I don't usually cross-post, but since some of you don't read the other blog, I thought I would repost this here.
Peter King has an excellent piece up at the Sports Illustrated website about how Dallas' trade for Roy Williams was the opening salvo in the upcoming NFL labor war. Jerry Jones wants to turn the Cowboys into football's New York Yankees (and in so many ways they already are). He is pushing for no spending limits and no salary caps. I don't think this will lead to success but that is beside the point. Williams' new contract is incredibly frontloaded. Why? It is quite possible that the owners will pull out of the current collective bargaining agreement after the 2010 season. That season there will not be a salary cap. The players' union have stated that if there is no salary cap that season, they will never submit to one again.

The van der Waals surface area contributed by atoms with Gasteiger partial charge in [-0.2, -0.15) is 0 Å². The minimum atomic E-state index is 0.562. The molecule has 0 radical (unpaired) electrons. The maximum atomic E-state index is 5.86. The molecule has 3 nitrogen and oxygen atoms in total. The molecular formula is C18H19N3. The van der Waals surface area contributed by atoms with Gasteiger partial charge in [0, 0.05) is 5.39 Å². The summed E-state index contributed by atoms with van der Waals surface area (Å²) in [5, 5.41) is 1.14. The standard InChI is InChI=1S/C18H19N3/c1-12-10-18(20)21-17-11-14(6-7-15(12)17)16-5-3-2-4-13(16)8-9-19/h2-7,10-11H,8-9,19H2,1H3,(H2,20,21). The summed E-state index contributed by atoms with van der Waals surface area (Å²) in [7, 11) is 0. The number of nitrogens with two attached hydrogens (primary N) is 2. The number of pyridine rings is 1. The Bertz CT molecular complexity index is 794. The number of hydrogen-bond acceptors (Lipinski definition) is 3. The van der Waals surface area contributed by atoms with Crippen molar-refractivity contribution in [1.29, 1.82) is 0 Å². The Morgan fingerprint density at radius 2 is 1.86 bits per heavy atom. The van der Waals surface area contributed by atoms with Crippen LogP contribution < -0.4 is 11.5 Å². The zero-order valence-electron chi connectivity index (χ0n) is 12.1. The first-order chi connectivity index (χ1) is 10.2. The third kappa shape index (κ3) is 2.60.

Jones is assuming this is true. He has several heavily front-loaded contracts that would lead to an enormous salary cap burden after 2010. He is betting that there will be no salary cap and is acting on it. He thinks he can win now by adding all these big-name players and won't have to pay later. If there is a salary cap, the Cowboys will be a terrible team for several years as they won't be able to sign any players.
The problem with this is that a lot of NFL owners don't want this to happen. They want a salary cap. But Jones, along with a few other of the richest owners, are trying to change the league to help themselves out. They don't want the parity of the last 20 years; instead, they hope for a league where the richest teams can buy themselves championships. But the majority of owners won't accept this and are likely to lock out the players for the 2011 season rather than play with no salary cap.
Thus Jerry Jones just took the NFL on a big ol'step to a work stoppage.